Eligibility Requirements

In order to receive home health services that are covered by Medicare, the following criteria must be met: 

  • The patient is eligible 

  • The treatments are considered to be reasonable and necessary 


In order for a patient to be eligible for home healthcare, the following must be true: 

  • The patient’s doctor is involved in the process

  • The patient’s doctor verifies that one (or more) of the following services are needed: 
    • Intermittent skilled nursing care (other than drawing blood)

    • Physical therapy

    • Speech-language pathology services

    • Continued occupational therapy

  • The home health agency is Medicare-approved

  • The Medicare beneficiary is homebound 


Note: Learn more about Medicare and home health services eligibility on page five of this resource.

Duration of Coverage

Medicare only covers intermittent home health care, not long-term home health care. Home health care must meet the following in order to be considered intermittent: 

  • Fewer than seven days per week 

  • Less than eight hours per day 

  • Up to 21 days total for care 

Covered Services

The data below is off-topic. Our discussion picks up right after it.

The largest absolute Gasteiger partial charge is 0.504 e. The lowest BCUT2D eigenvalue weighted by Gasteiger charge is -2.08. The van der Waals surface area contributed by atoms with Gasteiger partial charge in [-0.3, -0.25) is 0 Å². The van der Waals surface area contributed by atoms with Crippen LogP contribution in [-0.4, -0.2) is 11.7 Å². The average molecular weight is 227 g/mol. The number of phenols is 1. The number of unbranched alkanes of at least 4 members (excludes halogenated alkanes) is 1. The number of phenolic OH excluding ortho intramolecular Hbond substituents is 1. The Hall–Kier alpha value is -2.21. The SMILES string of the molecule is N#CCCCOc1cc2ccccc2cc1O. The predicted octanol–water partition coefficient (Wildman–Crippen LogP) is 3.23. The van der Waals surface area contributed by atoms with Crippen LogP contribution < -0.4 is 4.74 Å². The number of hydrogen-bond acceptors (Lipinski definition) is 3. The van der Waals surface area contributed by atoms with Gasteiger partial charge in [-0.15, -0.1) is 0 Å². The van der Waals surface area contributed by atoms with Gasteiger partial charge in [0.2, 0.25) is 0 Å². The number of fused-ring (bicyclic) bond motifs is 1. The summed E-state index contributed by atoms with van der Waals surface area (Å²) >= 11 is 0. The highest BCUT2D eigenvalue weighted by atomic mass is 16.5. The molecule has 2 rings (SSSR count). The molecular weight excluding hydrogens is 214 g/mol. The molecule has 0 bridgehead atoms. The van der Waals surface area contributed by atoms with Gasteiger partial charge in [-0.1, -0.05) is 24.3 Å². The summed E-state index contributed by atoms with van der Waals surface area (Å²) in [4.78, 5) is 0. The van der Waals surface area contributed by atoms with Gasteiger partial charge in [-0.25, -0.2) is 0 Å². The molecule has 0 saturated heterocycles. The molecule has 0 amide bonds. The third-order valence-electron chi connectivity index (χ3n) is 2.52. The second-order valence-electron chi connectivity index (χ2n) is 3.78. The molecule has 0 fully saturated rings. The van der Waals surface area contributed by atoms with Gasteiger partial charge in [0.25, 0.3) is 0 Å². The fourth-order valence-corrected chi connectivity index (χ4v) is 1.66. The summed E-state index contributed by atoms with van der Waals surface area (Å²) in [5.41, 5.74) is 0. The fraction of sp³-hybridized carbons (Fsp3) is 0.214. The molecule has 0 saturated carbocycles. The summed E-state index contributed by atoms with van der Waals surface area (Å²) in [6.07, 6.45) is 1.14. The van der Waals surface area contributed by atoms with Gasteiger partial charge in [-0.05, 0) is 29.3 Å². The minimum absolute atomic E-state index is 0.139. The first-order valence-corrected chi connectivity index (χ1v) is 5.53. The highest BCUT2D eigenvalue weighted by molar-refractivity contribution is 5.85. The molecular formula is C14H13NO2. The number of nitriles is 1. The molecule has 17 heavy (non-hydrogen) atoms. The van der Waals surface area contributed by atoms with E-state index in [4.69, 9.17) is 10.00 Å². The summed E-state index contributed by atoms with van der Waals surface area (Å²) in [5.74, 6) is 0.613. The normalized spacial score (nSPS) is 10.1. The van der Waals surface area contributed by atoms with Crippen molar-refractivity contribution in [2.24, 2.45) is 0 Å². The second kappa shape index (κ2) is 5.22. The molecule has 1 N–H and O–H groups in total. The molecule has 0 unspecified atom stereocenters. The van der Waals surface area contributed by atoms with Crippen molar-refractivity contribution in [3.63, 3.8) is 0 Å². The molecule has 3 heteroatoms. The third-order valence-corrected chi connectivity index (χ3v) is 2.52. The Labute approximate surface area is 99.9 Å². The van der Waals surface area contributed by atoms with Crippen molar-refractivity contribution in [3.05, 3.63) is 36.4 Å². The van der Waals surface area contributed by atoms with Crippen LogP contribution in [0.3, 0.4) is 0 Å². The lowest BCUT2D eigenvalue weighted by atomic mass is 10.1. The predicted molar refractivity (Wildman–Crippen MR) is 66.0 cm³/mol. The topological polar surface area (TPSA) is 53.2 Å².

Medicare Part A (hospital insurance) and Medicare Part B (medical insurance) cover various eligible home health services such as:

  • Skilled nursing services and care 
  • Physical therapy
  • Speech-language pathology services (i.e. speech therapy) 
  • Medical social services
  • Part-time or intermittent home health aide services (personal hands-on care)

Skilled nursing care is a rather broad term but includes services such as:

  • Wound care

  • Patient and caregiver education

  • Intravenous or nutrition therapy

  • Injections

  • Monitoring serious illness and/​or unstable health status


Medicare will not cover: 

  • 24-hour-a-day home care

  • Meal delivery

  • Homemaker services (shopping, cleaning, and laundry) when this is the only care needed

  • Custodial or personal care (bathing, dressing, or using the bathroom) when this is the only needed care


Note: Learn more about Medicare coverage for home health services at this resource.

Home Health Costs and Medicare

Medicare beneficiaries pay nothing for home healthcare services. For durable medical equipment (DME), beneficiaries are expected to pay 20 percent of the Medicare-approved amount for the medical equipment needed such as hospital beds. Furthermore, Medicare will also fully cover the cost of medical supplies such as wound dressings, catheters, etc. when they’re provided by a Medicare-certified Home Health Agency (HHA).

An important note when it comes to costs: if a health care provider or HHA believes that certain providers, care regimens, supplies, etc. won’t be covered by Medicare, they are required to share an Advanced Beneficiary Notice of Non-Coverage (ABN). This notice will walk through each item or service they believe to not be covered so that you are aware of your options and cost estimates.

Note: Learn more about Medicare costs for home health services at this resource. For more information about ABNs, visit this source.

Medicare Advantage & Home Health Care